Welcome to Spiel, the JC’s blog.

  • Democracy. Take it or leave it.

    Danny Caro
    Jul 30, 2009

    Whilst living in a democracy has many advantages, there are many things that are still wrong with this country.

    For one reason or another, we have fallen into recession and I think it is only fair to say that bankers and the money men must taken their share of the blame.

    Then there are the weather forecasters. I am not saying that their job is easy but either it is going to rain or it isn’t. Either it’s going to be windy or there might be a light breeze. But how wrong they have been in recent weeks?

  • Is there something Rubens isn't telling us?

    Marcus Dysch
    Jul 29, 2009

    Watching the closing stages of last Sunday’s Hungarian Grand Prix, my mother pointed out an appendage on top of driver Rubens Barrichello’s helmet.

    The 37-year-old Brazilian was, seemingly, wearing a Star of David. Right in shot of the car’s on-board camera.

    I’ve been watching Formula One on and off for quite a few years. Long enough to have seen Barrichello racing around circuits all over the world. I couldn’t remember ever having seen the symbol on his helmet before. Nor had I any recollection of him having any Jewish heritage.

  • What an Ace Pepper

    Candice Krieger
    Jul 29, 2009

    To you and me, they may look like ordinary peppers but don't be fooled. They are credited with claiming more vitamins than any other variety. Called the ACE pepper, they were discovered in Israel (of course) and are now being developed by Marks & Spencer in Waltham Cross, Essex, where they are grown without pesticides.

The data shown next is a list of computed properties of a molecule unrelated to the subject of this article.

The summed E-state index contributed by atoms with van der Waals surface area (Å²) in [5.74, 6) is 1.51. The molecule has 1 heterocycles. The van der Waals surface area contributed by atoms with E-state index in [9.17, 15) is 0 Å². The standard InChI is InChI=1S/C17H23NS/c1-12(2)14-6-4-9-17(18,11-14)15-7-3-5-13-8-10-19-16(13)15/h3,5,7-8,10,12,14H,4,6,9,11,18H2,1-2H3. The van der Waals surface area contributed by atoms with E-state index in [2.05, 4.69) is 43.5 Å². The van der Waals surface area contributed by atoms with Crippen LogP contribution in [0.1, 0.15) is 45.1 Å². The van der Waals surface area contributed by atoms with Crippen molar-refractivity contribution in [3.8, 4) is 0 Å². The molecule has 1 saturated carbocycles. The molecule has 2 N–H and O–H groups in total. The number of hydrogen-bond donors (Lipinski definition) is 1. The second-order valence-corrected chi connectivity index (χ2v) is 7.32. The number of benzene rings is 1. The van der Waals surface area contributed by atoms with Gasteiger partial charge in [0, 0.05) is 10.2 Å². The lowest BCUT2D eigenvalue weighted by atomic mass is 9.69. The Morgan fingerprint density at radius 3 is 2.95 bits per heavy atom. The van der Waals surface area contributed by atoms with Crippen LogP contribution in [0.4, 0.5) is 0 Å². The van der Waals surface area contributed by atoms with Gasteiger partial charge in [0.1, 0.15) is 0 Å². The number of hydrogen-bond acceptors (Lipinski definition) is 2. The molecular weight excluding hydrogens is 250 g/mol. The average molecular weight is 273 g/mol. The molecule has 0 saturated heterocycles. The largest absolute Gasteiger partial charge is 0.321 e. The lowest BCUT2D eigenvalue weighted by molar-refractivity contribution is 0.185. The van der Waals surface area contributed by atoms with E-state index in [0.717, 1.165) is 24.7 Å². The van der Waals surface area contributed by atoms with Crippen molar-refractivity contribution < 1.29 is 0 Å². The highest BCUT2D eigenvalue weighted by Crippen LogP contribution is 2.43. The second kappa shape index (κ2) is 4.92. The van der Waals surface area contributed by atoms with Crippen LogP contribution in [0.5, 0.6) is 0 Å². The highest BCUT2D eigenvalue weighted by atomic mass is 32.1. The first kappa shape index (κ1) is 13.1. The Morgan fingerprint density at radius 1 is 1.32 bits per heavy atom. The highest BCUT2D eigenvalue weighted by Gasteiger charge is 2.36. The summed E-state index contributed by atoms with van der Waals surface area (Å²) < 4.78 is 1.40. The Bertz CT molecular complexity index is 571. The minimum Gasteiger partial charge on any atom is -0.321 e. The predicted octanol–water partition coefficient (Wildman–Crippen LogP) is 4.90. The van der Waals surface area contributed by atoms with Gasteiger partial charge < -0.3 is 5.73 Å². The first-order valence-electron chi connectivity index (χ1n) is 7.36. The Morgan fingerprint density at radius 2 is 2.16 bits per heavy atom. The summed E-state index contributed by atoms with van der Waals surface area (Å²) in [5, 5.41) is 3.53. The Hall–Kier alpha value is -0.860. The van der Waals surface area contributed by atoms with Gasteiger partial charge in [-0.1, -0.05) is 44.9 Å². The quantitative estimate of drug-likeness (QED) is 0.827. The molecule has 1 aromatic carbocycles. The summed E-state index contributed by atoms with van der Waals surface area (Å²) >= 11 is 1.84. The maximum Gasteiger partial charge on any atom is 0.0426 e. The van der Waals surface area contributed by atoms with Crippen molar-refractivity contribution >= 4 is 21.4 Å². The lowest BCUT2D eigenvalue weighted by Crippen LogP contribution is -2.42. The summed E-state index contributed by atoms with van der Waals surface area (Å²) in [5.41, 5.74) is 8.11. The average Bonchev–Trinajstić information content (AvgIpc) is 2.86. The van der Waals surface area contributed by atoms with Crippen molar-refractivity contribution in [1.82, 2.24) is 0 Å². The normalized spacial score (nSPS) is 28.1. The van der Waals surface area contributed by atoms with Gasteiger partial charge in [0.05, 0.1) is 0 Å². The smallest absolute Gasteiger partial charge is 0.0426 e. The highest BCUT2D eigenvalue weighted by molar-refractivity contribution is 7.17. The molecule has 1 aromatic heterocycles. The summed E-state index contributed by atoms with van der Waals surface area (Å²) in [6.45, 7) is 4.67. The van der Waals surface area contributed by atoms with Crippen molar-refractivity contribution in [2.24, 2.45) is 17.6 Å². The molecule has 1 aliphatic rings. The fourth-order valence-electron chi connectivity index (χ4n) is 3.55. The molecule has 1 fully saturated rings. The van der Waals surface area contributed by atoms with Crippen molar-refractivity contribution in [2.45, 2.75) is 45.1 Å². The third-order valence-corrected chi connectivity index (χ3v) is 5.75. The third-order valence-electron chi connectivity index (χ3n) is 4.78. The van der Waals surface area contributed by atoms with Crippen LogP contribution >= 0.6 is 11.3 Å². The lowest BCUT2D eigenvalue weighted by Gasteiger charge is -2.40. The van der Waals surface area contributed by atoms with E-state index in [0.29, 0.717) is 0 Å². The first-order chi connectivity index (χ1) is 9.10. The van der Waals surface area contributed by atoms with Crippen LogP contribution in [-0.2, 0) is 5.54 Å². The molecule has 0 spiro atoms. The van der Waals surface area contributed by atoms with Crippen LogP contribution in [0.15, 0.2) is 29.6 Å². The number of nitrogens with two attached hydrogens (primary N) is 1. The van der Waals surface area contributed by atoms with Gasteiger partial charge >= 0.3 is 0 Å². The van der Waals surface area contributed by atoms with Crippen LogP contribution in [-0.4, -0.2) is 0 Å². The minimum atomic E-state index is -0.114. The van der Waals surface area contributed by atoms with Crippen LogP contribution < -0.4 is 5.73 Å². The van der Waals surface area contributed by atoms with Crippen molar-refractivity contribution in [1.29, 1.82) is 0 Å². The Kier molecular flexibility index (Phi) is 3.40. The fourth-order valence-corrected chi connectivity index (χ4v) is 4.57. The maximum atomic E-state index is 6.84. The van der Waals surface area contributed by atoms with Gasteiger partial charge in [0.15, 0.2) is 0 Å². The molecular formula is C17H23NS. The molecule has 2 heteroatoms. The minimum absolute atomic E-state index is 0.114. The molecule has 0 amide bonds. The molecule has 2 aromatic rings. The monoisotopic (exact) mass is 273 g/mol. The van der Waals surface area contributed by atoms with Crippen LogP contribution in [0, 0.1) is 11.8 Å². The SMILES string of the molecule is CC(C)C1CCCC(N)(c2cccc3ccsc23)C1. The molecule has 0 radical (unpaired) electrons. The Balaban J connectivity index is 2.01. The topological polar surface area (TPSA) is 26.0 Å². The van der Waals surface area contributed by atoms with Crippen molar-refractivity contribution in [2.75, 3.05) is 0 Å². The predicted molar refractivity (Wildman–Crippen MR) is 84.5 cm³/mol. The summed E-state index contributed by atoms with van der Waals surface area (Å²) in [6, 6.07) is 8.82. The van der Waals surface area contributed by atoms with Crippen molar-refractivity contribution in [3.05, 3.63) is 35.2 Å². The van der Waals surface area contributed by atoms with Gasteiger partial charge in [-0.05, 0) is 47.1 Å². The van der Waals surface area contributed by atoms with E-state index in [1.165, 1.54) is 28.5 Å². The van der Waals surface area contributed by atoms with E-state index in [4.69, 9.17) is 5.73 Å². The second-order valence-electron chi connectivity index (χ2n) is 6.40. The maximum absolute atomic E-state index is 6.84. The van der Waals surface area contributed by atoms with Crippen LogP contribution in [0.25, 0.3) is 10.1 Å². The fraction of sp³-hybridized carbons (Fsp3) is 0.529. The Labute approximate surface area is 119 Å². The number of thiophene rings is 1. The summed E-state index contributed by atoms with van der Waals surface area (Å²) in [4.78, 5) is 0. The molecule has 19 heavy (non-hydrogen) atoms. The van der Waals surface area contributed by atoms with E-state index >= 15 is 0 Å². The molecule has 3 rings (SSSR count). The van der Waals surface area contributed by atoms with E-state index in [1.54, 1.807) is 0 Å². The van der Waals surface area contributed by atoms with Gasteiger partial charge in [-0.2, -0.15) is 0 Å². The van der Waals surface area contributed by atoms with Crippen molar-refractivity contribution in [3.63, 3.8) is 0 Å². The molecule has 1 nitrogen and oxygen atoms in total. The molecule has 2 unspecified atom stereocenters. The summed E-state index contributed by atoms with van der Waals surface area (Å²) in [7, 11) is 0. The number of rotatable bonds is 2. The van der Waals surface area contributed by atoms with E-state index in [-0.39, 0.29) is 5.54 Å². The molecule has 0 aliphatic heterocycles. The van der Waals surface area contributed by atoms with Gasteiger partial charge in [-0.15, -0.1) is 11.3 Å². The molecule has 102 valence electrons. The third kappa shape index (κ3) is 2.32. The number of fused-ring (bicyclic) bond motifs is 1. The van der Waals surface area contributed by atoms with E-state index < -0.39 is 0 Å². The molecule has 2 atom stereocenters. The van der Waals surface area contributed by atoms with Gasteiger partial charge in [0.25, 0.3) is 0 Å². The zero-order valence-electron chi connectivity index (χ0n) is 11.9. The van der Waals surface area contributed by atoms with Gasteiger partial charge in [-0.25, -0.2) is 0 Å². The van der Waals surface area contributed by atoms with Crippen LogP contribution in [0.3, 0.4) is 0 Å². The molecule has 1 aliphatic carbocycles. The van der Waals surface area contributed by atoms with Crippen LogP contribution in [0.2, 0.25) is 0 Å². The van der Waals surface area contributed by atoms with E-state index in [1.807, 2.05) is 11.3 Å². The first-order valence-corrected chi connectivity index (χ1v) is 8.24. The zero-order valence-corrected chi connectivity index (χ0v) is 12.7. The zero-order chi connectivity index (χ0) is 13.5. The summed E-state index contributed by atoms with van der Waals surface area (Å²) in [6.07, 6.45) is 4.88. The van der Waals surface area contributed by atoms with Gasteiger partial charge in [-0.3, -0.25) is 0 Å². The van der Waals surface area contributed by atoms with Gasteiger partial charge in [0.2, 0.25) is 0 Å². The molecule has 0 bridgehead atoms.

Apparently eating just one of the peppers contains all the vitamin C needed for a day, and half the recommended amount of vitamins A and E. Dr Simon Coupe, a fresh-produce technologist for M&S, predicts the vegetable will supersede other peppers in the future. He said: "We spend a lot of time and effort roaming the world trying to find new and inventive products." What next from the holy land, home of high-tech? A solar-powered self-peeling satsuma pehaps.


  • Going shopping

    Stephen Pollard
    Jul 27, 2009

    Put yourself in the shoes of an official spokesman for a government which has issues with the US. How would you react to remarks by Hillary Clinton with which you disagree?

    Not like this, I venture to suggest:

    An unnamed North Korean official quoted by the state-run KCNA news
    agency calls Clinton "by no means intelligent" and a "funny lady."

  • Swedes a go-go

    Stephen Pollard
    Jul 27, 2009

    Here's a nice little story from the Swedish cabinet (how many times do you get to write that in a lifetime?), from Prospect:

    [O]ne minister recently updated his Facebook profile during a dull cabinet
    meeting, only to receive a reply within minutes. “Shouldn’t you be paying more
    attention to the discussion,” said the message, which turned out to have been
    sent from the other side of the table, by Sweden’s foreign minister, Carl


  • Grrr

    Jenni Frazer
    Jul 27, 2009

    Listening to this morning's Today programme I just avoided throwing something at the radio, which was a good thing, since I was driving at the time.
    Sarah Montague was interviewing the International Development Secretary, Douglas Alexander, who appears to have forgotten how to speak English.
    Was it time, Montague asked, to negotiate with the Taliban? Only, Alexander confidently replied, "if they renunciate violence." "Renunciate"? What's the matter with the word "renounce"? A little later he was warbling about "stabilisation" rather than the word normal people use, "stability."
    Even if Douglas Alexander was actually saying something important, which I beg leave to doubt, any message he had was lost in a forest of word-mangling. It is a disease of politicians, and it is spreading faster than swine flu.